If you were bombed out of your home, what would you bring?

If you were bombed out of your home, what would you bring?

Published: Mar 13, 2022 Reading time: 3 minutes

As people remain fixed to their phone screens following each and every passing event in Ukraine, another conflict blazes onwards quietly on the periphery: On 15th March, the Syrian conflict enters its 12th year. It is an anniversary with little fanfare; a reminder only of how conflict is never as quick, surgical and decisive a problem-solver as those who continue to argue for it believe. Just ask the over five million Syrians who remain displaced in their own country.

To mark this anniversary, our teams in northern Syria spoke to those who have now been away from their homes for a decade. So many of them assumed they would be back in no time, so they just brought the essentials. Others took it upon themselves in their very hardest moments to donate their belongings to others.

Looking at these objects today reveals both a great deal about how each individual imagines their future amidst the uncertainty of war.

Dibo: "We left everything behind. I only brought my crutches."

"I still have headaches when I think about those times," said Dibo, 45, holding his crutches to his chest. "I was arrested, and when I got out of prison, I was unable to walk, and I weighed only 30 kg.”

While Dibo, a father of five children had experienced more than his fair share of hardship prior to the conflict, the war changed everything for him and his family. Like millions of displaced people in Syria, they used to have a house and their whole lives in front of them.

"I got married when I was 30 years old. In 2007, we lived in our house, and I worked as a daily labourer. I used to have a good wage and there were many job opportunities," said Dibo.

Then the war arrived to Aleppo and the family had to make a choice.

I had to burn everything before we left. I just got a photo of my parents.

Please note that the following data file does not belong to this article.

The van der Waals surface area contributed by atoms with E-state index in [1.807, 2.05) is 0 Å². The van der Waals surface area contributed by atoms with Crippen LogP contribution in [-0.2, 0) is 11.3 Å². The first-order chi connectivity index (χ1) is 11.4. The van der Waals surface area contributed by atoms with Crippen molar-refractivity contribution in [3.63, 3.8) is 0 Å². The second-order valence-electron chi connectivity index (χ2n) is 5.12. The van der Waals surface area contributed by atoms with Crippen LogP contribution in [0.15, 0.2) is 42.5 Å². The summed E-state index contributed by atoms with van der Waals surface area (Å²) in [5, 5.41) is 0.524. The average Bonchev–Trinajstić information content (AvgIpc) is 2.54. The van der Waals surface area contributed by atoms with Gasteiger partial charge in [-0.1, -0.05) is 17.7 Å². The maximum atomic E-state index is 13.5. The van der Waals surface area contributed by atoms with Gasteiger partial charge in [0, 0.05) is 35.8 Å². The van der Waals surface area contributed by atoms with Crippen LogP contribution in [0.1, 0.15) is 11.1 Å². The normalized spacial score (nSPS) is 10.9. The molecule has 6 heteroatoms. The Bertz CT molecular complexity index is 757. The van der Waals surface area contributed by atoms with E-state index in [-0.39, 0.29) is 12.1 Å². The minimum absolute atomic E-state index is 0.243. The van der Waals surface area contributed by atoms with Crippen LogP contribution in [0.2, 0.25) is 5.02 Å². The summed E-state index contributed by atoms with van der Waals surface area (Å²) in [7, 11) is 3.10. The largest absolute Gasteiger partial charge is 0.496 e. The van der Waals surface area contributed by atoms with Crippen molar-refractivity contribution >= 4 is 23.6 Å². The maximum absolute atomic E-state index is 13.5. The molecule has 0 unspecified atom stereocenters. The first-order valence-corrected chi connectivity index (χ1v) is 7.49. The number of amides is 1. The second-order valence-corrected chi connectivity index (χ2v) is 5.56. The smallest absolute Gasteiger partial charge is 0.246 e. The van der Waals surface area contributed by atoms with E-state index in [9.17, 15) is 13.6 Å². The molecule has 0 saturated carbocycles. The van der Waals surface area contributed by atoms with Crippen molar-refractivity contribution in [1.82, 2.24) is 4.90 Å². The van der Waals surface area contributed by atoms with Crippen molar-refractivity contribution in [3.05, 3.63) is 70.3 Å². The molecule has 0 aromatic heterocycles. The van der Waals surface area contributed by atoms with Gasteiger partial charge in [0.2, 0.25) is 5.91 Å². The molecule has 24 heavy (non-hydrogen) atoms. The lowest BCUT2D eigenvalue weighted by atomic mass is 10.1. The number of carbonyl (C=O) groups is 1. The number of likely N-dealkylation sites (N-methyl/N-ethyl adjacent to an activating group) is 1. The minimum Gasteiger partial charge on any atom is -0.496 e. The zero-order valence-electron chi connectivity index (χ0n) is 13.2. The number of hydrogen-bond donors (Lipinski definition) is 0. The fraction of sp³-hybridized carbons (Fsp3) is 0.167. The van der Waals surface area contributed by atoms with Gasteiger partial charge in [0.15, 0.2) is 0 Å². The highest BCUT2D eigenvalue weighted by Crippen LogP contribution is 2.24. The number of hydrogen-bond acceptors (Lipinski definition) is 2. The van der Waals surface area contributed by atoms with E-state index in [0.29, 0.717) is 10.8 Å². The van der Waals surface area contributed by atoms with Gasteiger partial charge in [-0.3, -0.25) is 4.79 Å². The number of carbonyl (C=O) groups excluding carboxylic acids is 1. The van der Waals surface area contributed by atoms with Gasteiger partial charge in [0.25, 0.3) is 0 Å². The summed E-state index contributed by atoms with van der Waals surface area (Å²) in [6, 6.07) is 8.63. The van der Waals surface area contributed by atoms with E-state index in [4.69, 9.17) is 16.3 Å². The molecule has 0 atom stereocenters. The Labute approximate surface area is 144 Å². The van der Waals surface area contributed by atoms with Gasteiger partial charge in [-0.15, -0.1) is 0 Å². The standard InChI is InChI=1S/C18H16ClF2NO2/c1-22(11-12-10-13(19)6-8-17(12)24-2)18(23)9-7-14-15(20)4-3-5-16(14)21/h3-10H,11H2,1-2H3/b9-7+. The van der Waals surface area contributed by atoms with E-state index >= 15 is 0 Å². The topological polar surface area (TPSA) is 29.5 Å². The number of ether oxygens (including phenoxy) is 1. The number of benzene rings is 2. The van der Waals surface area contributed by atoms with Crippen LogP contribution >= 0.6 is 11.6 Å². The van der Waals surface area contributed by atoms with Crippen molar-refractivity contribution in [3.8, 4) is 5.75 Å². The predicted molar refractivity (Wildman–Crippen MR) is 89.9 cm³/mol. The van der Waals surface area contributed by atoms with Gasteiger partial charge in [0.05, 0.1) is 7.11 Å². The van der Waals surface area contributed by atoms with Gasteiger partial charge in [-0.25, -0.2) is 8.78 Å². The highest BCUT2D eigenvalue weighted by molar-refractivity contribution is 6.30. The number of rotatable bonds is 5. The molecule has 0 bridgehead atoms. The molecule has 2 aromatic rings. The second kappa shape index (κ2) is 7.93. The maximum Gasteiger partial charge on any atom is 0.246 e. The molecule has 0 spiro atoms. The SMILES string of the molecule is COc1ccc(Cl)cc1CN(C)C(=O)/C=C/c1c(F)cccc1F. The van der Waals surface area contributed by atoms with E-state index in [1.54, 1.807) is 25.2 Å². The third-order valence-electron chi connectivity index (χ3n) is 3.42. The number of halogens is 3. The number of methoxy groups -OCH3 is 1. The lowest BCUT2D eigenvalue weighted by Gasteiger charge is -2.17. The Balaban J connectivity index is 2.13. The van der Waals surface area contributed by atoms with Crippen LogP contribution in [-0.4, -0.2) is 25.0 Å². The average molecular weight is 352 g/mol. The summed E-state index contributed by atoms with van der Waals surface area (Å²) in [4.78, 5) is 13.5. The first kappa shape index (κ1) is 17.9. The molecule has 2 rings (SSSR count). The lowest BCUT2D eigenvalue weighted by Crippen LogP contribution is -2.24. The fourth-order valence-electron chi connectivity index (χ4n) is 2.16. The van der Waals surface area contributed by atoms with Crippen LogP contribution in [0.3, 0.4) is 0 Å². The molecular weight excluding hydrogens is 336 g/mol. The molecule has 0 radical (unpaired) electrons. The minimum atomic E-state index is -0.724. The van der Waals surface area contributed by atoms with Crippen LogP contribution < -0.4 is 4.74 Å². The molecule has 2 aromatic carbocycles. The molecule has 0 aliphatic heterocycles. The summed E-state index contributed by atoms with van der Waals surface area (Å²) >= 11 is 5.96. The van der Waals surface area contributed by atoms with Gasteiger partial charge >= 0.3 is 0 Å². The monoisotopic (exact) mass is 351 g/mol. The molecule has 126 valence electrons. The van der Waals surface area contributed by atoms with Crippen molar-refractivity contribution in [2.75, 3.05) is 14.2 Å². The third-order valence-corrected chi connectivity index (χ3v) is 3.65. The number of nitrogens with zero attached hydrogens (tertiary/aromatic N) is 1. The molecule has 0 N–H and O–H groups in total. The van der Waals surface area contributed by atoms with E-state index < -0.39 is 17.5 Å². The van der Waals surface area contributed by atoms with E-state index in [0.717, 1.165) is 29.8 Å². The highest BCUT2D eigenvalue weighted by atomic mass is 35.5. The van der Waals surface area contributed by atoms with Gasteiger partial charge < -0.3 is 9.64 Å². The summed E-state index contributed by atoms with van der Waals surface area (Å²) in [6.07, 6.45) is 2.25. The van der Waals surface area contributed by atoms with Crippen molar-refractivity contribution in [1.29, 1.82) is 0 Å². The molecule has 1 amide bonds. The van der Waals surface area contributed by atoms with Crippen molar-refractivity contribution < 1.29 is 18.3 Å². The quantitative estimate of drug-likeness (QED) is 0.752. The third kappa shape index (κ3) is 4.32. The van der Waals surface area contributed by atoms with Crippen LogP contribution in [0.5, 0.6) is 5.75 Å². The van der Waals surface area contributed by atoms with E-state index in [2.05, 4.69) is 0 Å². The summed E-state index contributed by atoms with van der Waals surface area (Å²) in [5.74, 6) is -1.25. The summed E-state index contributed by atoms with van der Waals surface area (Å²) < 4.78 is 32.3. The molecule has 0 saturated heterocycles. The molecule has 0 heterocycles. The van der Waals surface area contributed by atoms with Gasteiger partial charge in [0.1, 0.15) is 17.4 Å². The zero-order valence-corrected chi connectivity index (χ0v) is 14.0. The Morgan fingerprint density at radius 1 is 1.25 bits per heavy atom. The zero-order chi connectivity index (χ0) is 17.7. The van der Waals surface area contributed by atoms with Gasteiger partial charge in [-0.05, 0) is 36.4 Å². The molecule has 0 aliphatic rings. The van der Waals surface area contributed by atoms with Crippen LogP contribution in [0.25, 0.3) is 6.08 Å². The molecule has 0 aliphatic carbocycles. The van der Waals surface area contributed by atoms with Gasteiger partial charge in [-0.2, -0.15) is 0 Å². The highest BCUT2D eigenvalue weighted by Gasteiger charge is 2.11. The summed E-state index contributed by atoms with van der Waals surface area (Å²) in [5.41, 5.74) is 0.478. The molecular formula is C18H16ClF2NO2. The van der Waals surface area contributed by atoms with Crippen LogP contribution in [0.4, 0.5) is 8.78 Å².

"In 2013, we had to flee our home. The situation was tragic. It was the hardest moment. We left everything behind, and I could only take these crutches. We did not have enough food or materials for heating. One of my daughters was born back then, and I remember she needed baby formula, but it was not available, and generally, living costs went up,” he said. 

Care and solicitude amid conflict

Dibo shows other things around him: "The things I have are charity from other people. We left the house with nothing, but my crutches are special for me. I got them from one person who was very special. I used a wooden stick to help me walk. When he saw me, he gave me these crutches. He passed away, but I will never forget him."

"I feel sorry about the belongings I left behind because most of them were gifts from my parents. I also left my photo album with photos from my wedding and my children. I wanted to take it with me, but my brother, who fled Aleppo before us, told me not to bring anything personal or private. I had to burn everything before we left. I just got a photo of my parents," Dibo said. He does not know if his home even exists now. He worries about his children's future without prospects, but he still hopes.

"I worry that conditions will get worse and I fear being displaced again. It is enough! We are tired and all we can do is just hope that everyone will go back home," he said.

Despite the lull in major offensives and changes of frontlines for the past several years, the humanitarian situation in Syria continues to worsen, mainly due to the dire state of the economy.

You can read all about this in the latest Humanitarian Needs Overview.


Author: People in Need